It is funny how people tend to think about constitutions as dry things that do not affect the stuff of everyday life, because here we have a constitutional issue which demonstrates how the constitution is inextricably linked with good governance. I am dismayed that, over the years, Whitehall fails to learn this. I quite enjoyed the outrage from noble Lords on the Labour Benches, and I gently remind them that the Constitution Committee notes:
“The House will recall various occasions in recent years on which Parliament has sought to resist executive proposals for Henry VIII powers”.
In its briefing, Liberty comments:
“This Bill follows a trend popular with the last Government of avoiding the necessary rigours of parliamentary scrutiny”.
Let us not pretend that this is a problem which has just emerged since May. This has been many years in the gestation and is a classic Parliament versus Executive problem.
These bodies—quangos, arm’s-length public bodies, whatever we call them—have become a fundamental part of British public life. Reform is certainly necessary, but as the excellent Institute for Government report is so aptly titled, we should Read Before B urning . Its report sets out the case for reform, but it is thoughtful, rooted in reality and sets out a road map for bringing these bodies into a more rational framework over time. The danger of the Bill is that it sets out a legislative framework for a reform process which is itself deeply flawed.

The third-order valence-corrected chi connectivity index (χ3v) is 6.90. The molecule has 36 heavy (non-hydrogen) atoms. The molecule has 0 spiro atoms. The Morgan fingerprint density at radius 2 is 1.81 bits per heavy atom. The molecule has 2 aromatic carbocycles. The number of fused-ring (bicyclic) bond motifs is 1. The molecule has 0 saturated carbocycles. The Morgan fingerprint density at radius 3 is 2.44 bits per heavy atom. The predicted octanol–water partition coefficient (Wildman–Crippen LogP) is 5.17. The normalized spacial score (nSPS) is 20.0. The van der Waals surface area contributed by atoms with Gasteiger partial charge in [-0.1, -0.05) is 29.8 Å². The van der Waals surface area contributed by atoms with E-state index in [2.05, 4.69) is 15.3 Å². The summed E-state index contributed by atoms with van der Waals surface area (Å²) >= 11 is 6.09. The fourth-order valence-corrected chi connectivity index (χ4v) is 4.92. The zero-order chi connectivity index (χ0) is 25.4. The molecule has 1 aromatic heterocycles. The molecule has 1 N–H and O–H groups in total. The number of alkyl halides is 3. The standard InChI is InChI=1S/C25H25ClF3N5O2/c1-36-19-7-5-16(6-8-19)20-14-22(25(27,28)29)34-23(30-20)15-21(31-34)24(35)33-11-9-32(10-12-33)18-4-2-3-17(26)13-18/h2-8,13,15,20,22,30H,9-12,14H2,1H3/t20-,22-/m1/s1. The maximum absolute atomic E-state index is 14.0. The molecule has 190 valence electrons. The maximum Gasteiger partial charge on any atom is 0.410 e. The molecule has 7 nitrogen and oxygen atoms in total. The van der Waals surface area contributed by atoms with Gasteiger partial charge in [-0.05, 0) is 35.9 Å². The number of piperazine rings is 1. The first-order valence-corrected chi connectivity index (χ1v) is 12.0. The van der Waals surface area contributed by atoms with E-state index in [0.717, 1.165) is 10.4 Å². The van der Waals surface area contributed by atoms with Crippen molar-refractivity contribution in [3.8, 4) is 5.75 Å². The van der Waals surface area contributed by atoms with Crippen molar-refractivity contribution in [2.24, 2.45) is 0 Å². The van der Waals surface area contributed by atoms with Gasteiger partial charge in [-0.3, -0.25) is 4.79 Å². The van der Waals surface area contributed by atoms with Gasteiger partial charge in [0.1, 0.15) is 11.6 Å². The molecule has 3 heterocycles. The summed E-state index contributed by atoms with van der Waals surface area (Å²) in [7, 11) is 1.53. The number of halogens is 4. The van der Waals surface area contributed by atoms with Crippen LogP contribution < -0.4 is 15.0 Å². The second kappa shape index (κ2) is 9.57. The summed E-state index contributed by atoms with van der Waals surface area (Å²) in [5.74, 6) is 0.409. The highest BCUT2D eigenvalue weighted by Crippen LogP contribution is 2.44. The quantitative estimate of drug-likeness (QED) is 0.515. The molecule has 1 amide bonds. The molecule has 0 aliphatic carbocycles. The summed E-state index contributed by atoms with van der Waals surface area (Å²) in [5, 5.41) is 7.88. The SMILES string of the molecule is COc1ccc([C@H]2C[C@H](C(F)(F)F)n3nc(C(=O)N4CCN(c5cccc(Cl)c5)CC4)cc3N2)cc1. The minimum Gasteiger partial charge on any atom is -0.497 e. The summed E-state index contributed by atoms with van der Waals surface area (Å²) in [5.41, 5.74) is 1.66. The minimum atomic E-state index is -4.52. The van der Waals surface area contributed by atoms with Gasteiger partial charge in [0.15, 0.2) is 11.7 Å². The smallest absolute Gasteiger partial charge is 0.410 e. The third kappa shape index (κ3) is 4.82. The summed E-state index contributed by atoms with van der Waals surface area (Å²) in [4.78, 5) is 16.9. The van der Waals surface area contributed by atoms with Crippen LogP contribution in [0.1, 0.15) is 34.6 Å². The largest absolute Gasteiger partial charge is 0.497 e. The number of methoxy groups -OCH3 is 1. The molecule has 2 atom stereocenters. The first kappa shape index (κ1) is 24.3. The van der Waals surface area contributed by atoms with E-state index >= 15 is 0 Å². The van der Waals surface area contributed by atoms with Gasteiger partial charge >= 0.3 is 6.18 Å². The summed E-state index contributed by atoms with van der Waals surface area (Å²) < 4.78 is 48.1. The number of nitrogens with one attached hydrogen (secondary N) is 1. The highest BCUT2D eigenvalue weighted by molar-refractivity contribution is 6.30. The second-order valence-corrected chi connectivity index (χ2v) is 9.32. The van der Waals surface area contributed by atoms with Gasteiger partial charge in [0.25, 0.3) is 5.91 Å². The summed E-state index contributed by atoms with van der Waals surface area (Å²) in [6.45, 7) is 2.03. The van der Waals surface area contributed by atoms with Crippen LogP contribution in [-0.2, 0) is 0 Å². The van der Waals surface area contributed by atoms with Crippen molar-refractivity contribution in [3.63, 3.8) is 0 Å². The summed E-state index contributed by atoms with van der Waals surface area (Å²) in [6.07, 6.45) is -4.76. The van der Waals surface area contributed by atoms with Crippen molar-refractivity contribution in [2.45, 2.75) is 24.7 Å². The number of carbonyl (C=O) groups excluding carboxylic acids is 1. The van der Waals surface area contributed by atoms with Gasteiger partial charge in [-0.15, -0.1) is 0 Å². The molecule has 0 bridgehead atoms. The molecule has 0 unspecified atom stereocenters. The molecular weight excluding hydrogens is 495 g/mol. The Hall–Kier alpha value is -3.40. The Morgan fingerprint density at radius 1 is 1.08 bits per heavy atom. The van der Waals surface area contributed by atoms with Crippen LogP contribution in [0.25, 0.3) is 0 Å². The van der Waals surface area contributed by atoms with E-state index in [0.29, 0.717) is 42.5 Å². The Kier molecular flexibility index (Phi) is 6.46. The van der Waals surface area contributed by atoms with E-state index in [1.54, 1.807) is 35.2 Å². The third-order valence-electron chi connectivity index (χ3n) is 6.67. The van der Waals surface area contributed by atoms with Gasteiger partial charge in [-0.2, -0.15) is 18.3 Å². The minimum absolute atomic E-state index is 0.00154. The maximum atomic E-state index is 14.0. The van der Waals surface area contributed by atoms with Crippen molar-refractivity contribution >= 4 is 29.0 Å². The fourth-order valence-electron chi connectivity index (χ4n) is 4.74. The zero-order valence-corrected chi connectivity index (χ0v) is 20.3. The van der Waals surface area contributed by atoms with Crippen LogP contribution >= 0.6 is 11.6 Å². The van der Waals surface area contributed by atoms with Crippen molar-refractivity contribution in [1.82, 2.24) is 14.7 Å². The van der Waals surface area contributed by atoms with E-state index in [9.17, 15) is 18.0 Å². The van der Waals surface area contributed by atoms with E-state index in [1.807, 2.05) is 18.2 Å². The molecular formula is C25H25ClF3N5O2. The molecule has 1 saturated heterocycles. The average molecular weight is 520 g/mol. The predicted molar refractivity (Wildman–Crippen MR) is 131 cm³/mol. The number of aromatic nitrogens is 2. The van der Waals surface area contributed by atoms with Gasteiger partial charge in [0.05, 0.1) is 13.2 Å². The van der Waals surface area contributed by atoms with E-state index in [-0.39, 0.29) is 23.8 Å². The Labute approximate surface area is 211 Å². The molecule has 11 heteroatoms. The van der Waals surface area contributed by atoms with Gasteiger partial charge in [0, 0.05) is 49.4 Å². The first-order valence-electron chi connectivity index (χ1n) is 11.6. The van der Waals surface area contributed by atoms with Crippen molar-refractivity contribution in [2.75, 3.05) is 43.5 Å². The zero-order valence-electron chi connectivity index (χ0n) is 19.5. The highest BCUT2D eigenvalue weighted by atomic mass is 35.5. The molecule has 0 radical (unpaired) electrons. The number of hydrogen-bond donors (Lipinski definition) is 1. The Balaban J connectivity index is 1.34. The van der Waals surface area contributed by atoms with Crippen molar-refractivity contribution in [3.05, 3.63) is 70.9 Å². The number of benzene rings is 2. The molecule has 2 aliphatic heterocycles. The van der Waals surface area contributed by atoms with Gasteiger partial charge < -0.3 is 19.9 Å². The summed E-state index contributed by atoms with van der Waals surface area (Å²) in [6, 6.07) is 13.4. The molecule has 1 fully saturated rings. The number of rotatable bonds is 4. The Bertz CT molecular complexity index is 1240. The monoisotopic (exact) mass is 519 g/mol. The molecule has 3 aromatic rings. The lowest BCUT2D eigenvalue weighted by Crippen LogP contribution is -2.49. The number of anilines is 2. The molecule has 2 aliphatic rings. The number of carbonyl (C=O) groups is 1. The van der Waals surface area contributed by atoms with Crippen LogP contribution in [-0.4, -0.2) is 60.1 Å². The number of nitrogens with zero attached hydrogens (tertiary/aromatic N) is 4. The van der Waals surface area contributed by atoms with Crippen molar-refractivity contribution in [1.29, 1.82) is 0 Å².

I welcome the Minister's words at the start of this debate that the Government will be prepared to look at improving the Bill. I urge them to take a look at the super-affirmative procedures which will improve consultation and improve the ability of this House particularly to scrutinise. We need to remove the provisions for omnibus orders to come to this House, and we need to allow this House to use the expertise that it undoubtedly has.